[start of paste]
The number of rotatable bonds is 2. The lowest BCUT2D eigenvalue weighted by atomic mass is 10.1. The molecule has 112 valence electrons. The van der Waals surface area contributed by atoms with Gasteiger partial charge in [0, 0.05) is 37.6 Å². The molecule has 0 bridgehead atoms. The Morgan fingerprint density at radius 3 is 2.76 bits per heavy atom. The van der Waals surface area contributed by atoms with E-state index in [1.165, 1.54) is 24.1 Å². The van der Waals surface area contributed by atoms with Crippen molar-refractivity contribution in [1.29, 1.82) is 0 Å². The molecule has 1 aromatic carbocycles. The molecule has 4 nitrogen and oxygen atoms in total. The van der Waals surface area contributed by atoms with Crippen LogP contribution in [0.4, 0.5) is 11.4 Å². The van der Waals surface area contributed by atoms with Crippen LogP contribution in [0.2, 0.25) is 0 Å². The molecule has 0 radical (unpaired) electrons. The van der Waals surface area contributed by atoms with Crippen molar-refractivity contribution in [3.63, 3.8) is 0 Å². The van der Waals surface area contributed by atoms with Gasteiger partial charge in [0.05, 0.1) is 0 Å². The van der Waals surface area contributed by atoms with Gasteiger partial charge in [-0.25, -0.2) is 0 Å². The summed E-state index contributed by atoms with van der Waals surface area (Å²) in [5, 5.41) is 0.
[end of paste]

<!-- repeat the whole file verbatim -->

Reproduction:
The number of rotatable bonds is 2. The lowest BCUT2D eigenvalue weighted by atomic mass is 10.1. The molecule has 112 valence electrons. The van der Waals surface area contributed by atoms with Gasteiger partial charge in [0, 0.05) is 37.6 Å². The molecule has 0 bridgehead atoms. The Morgan fingerprint density at radius 3 is 2.76 bits per heavy atom. The van der Waals surface area contributed by atoms with E-state index in [1.165, 1.54) is 24.1 Å². The van der Waals surface area contributed by atoms with Crippen molar-refractivity contribution in [1.29, 1.82) is 0 Å². The molecule has 1 aromatic carbocycles. The molecule has 4 nitrogen and oxygen atoms in total. The van der Waals surface area contributed by atoms with Crippen LogP contribution in [0.4, 0.5) is 11.4 Å². The van der Waals surface area contributed by atoms with Crippen LogP contribution in [0.2, 0.25) is 0 Å². The molecule has 0 radical (unpaired) electrons. The van der Waals surface area contributed by atoms with Crippen molar-refractivity contribution in [3.63, 3.8) is 0 Å². The van der Waals surface area contributed by atoms with Gasteiger partial charge in [0.05, 0.1) is 0 Å². The van der Waals surface area contributed by atoms with Gasteiger partial charge in [-0.25, -0.2) is 0 Å². The summed E-state index contributed by atoms with van der Waals surface area (Å²) in [5, 5.41) is 0.